Tom Simoneau is in this week, with co-host Dan Berger. Tom introduces the guests from Jordan Winery, Ed Jordan, Rob Davis who for 40 years has been the only winemaker Jordan has ever had. Lisa Madsen is also there and John Jordan joins the group later.
Rob started in 1976, just after graduating from UC Davis. He tells the story of how Tom and Sally Jordan founded the winery in 1972, and signed the deed for the winery the same day their son John was born. They became known as pioneers in Sonoma County wine. They made Cabernet Sauvignon alone, at first. There were many white varietals being made there and now the production is predominately reds. It was also unique to make only one kind of wine at the time. Tom said that accessibility is more important than age-ability, because it is closer to consumption. When a wine poll revealed that 80% of purchased wine was opened within 2 hours of being bought.
Dan says that despite that, there are 20 and 30 year old Jordan Cabs that are great. But approachability is crucial to the product, you can drink is as soon as you buy it, because of the care it gets in the winery, being properly aged in the cellars. Dan also says it is very nice if decanted, which makes a big positive difference. Tom agrees that’s true of any big red.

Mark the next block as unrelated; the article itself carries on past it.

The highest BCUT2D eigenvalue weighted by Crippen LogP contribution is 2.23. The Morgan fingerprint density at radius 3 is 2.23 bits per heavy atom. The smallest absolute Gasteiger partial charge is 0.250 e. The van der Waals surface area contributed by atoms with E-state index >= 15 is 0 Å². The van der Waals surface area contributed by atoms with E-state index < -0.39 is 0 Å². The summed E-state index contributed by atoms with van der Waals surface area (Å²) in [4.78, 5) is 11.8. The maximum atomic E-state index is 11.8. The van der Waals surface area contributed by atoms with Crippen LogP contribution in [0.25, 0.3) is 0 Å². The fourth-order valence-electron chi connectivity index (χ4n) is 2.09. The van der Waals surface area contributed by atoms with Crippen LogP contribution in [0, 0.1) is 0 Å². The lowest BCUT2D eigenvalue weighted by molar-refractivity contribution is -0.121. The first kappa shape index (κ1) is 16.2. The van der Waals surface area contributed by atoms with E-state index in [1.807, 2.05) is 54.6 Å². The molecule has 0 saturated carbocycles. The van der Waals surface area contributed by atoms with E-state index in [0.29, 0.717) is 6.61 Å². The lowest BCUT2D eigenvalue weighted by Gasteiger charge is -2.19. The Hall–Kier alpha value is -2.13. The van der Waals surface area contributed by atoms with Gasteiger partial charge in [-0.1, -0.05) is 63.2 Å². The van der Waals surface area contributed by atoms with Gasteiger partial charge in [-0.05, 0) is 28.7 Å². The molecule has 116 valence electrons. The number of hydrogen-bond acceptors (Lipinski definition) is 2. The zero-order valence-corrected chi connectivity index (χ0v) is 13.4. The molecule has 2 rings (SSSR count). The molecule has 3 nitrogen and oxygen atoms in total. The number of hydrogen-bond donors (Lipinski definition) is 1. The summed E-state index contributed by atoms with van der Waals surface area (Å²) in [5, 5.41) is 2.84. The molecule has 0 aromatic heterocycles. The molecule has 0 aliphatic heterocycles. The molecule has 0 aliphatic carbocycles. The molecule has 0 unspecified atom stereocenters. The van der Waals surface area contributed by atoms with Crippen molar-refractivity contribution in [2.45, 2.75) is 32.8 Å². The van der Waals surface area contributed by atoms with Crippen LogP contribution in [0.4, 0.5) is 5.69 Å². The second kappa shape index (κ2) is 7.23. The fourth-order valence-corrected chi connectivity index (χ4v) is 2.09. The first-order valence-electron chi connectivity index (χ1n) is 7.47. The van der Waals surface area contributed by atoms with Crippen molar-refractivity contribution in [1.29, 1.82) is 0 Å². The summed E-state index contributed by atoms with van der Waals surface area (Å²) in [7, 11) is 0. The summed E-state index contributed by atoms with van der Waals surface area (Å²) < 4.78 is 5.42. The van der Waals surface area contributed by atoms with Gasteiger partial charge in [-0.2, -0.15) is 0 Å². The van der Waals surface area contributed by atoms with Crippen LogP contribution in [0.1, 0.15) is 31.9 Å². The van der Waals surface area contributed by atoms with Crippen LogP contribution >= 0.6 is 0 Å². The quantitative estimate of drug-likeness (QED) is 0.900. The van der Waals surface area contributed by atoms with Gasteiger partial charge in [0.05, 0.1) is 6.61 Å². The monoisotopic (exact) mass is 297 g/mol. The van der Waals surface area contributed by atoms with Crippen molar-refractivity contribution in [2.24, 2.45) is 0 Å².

André Tchelicheff said the wine has been holding its breath all this time. He met André in 1976 and he recognizes that he got a lot from him. He always talked about balance between tannin and fruit.
Rob gives a short history of André Tchelicheff’s influence in California. He came here five years after the repeal of Prohibition. So much of the technology and tools we use today were not available then. He worked at Beaulieu Vineyard from 1938 to 1972, then he went into consulting. He mentored many winemakers who are making great wine in California today.
Rob started as a pre-med major but when he learned that UC Davis was building a strong wine program he decided to follow that because it promised a more attractive lifestyle. His best friends were in the enology department.
John Jordan tells how he has known Rob since he was a child at his family’s winery and gives credit to Rob for how much he has defined the company.
Our first taste is a Brut Champagne. Dan mentions that there are about 5 wines that are grandfathered in to use the name. In the 1930s, the treaty (called the Methune Treaty) to ban the use of the name Champagne outside of that region in France, was never signed by the US because it was during Prohibition and we were not making any wine. As it turned out, that has given a free pass to a handful of wineries that technically can use the name.
But that one they are tasting comes from Champagne. John Jordan explains how his Dad and sister Judy created the J label to do sparkling wines. When she sold it, it was sad for him. They do champagne, cabernet and hospitality and they didn’t want to let champagne fall into history. So they found a partner in France that which was like them, small and quality driven. They make a Jordan Cuvée for them, they sell some at the winery and they use it for their winery events.